Accelerating GCCSDK autobuilder using apt-proxy


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When developing autobuilder scripts it is inefficient to keep downloading the upstream sources each time, particularly since many packages are large and internet connections may be slow. The following enables the source packages to be downloaded once and kept locally, or on another machine on your network. It only works for those autobuilder packages that use Debian sources as their upstream.

We use the program apt-proxy, which is a specialised web proxy for Debian packages: essentially it builds a local package repository with only those files that have been requested through it.

Debian-based distributions

On Debian-based distributions (including Ubuntu, Mepis, Knoppix, etc) the autobuilder downloads packages using the 'apt' system. From a root shell, install apt-proxy:

debian# apt-get install apt-proxy

apt-proxy is configured with a configuration file in /etc/apt-proxy/ (in Debian sarge it's /etc/apt-proxy/apt-proxy-v2.conf). Notable entries are:

;; Server IP to listen on
address =

;; Server port to listen on
port = 9999

;; Cache directory for apt-proxy
cache_dir = /var/cache/apt-proxy

;; The main Debian archive
;; Backend servers, in order of preference
backends =

So here we create our special webserver on port 9999 and we only allow connections from localhost (this machine) to access it. You may need to change these if you want to store the cache on another machine. The cache will be built up in /var/cache/apt-proxy - this is the default which is created when you install apt-proxy, but if you store the files somewhere else (/scratch/apt-proxy perhaps) create it and give it the aptproxy owner:

debian# mkdir /scratch/apt-proxy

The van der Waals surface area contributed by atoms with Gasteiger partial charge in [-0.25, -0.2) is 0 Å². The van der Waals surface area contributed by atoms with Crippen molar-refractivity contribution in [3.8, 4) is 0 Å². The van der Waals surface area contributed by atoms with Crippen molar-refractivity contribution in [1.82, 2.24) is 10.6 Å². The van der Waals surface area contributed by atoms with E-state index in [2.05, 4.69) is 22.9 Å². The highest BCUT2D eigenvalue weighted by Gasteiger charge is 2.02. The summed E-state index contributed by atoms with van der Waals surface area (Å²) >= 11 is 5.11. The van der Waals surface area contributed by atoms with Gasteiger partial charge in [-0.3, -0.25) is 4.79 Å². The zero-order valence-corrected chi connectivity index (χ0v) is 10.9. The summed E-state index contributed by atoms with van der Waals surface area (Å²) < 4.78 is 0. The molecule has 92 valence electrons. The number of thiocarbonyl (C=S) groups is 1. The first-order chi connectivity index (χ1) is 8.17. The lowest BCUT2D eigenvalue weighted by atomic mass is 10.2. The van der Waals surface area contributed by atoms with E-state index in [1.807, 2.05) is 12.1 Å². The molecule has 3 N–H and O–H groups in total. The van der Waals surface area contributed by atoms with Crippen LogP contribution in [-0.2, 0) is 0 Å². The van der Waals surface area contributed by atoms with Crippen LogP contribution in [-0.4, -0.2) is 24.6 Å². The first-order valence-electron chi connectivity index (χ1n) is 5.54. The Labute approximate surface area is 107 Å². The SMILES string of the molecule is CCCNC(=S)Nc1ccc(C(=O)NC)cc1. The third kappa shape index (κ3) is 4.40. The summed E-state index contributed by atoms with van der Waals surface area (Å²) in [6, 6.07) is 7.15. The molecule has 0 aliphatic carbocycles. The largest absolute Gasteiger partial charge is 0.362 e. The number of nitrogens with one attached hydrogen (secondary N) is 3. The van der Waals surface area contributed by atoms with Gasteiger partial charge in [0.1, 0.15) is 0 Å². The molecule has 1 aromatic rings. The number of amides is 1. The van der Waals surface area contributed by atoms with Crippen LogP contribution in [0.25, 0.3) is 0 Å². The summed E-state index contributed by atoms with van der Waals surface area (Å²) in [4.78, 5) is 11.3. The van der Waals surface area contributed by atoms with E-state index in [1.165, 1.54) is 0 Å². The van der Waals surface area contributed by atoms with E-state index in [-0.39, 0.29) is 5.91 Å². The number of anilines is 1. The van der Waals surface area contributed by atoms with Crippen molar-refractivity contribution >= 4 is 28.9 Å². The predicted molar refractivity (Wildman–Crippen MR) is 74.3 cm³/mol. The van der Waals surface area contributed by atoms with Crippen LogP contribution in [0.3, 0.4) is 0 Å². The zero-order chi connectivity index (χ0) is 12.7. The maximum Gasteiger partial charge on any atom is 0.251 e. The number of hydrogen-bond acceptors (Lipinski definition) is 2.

debian# chown aptproxy /scratch/apt-proxy

The amount of disc space it'll require depends on how many packages you download: at any time you can delete the contents of the directory and start again if you want to recover some space.

The backends listed are where apt-proxy will go to fetch the files that are requested through it - usually these are the servers for the Linux distribution you're running. Note the name in square brackets - '[debian]' here - this is the name of the directory served by apt-proxy. So apt-proxy with the above configuration will provide http://localhost:9999/debian/. Note you can have more than one directory - another list of backends prefixed by '[ubuntu]' will serve the ubuntu files as http://localhost:9999/ubuntu/, and so on. apt-proxy can cope with as many different distributions as you have disc space for.

So we want to insert apt-proxy between the system and the network. Here's how we do it. In /etc/apt/sources.list there should be a line starting deb-src, something like this:

deb-src unstable main non-free contrib

This specifies where the system gets its packages from. So we should replace it with:

deb-src http://localhost:9999/debian/ unstable main non-free contrib

and then in /etc/apt-proxy/apt-proxy-v2.conf have:

backends =

This means apt will ask apt-proxy for its files, and apt-proxy in turn will ask If there's more than one deb-src line listed, it's best to comment all out and just add the one above.

To refresh apt and apt-proxy, we should do:

debian# apt-get update
debian# /etc/init.d/apt-proxy restart

Now when the autobuilder fetches its source packages it'll do so via apt-proxy, and not go to the internet if it already has them. This should be much quicker.

Non-Debian distributions

If you use a distribution not based on Debian (RedHat, Fedora, SUSE, etc) you have two problems. Firstly apt probably isn't supported, so the autobuilder won't use it, and secondly apt-proxy might not be packaged. So to start with you'll have to build apt-proxy from source.

Once built and installed, you should set it up as above. You could configure it using one of the Debian backends listed above.

As the system doesn't provide apt, the autobuilder scripts fetch things themselves. To divert them via apt-proxy, edit autobuilder/fetch-program and change:




Now the autobuilder scripts should be able to fetch their packages using apt-proxy.

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